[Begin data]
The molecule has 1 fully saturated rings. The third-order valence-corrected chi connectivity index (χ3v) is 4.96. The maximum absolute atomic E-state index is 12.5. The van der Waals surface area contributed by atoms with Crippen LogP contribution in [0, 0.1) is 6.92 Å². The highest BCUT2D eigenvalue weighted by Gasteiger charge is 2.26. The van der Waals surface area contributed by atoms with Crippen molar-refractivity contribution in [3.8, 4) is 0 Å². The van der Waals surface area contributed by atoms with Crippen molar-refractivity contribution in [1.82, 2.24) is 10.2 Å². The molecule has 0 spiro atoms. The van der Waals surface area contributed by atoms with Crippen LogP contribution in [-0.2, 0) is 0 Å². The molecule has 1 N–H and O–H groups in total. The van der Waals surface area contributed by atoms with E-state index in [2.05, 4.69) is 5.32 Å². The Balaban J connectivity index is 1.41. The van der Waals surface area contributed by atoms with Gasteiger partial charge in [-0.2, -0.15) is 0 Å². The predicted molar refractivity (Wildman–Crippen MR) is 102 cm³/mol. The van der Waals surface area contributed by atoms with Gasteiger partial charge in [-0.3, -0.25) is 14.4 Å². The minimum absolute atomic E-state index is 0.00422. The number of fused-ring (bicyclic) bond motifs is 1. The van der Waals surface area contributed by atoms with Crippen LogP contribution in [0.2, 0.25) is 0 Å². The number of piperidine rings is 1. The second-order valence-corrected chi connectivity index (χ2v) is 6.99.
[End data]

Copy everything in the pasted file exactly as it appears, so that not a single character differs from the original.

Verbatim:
The molecule has 1 fully saturated rings. The third-order valence-corrected chi connectivity index (χ3v) is 4.96. The maximum absolute atomic E-state index is 12.5. The van der Waals surface area contributed by atoms with Crippen LogP contribution in [0, 0.1) is 6.92 Å². The highest BCUT2D eigenvalue weighted by Gasteiger charge is 2.26. The van der Waals surface area contributed by atoms with Crippen molar-refractivity contribution in [3.8, 4) is 0 Å². The van der Waals surface area contributed by atoms with Crippen molar-refractivity contribution in [1.82, 2.24) is 10.2 Å². The molecule has 0 spiro atoms. The van der Waals surface area contributed by atoms with Crippen LogP contribution in [-0.2, 0) is 0 Å². The molecule has 1 N–H and O–H groups in total. The van der Waals surface area contributed by atoms with E-state index in [2.05, 4.69) is 5.32 Å². The Balaban J connectivity index is 1.41. The van der Waals surface area contributed by atoms with Gasteiger partial charge in [-0.2, -0.15) is 0 Å². The predicted molar refractivity (Wildman–Crippen MR) is 102 cm³/mol. The van der Waals surface area contributed by atoms with Gasteiger partial charge in [-0.3, -0.25) is 14.4 Å². The minimum absolute atomic E-state index is 0.00422. The number of fused-ring (bicyclic) bond motifs is 1. The van der Waals surface area contributed by atoms with Crippen LogP contribution in [0.2, 0.25) is 0 Å². The number of piperidine rings is 1. The second-order valence-corrected chi connectivity index (χ2v) is 6.99.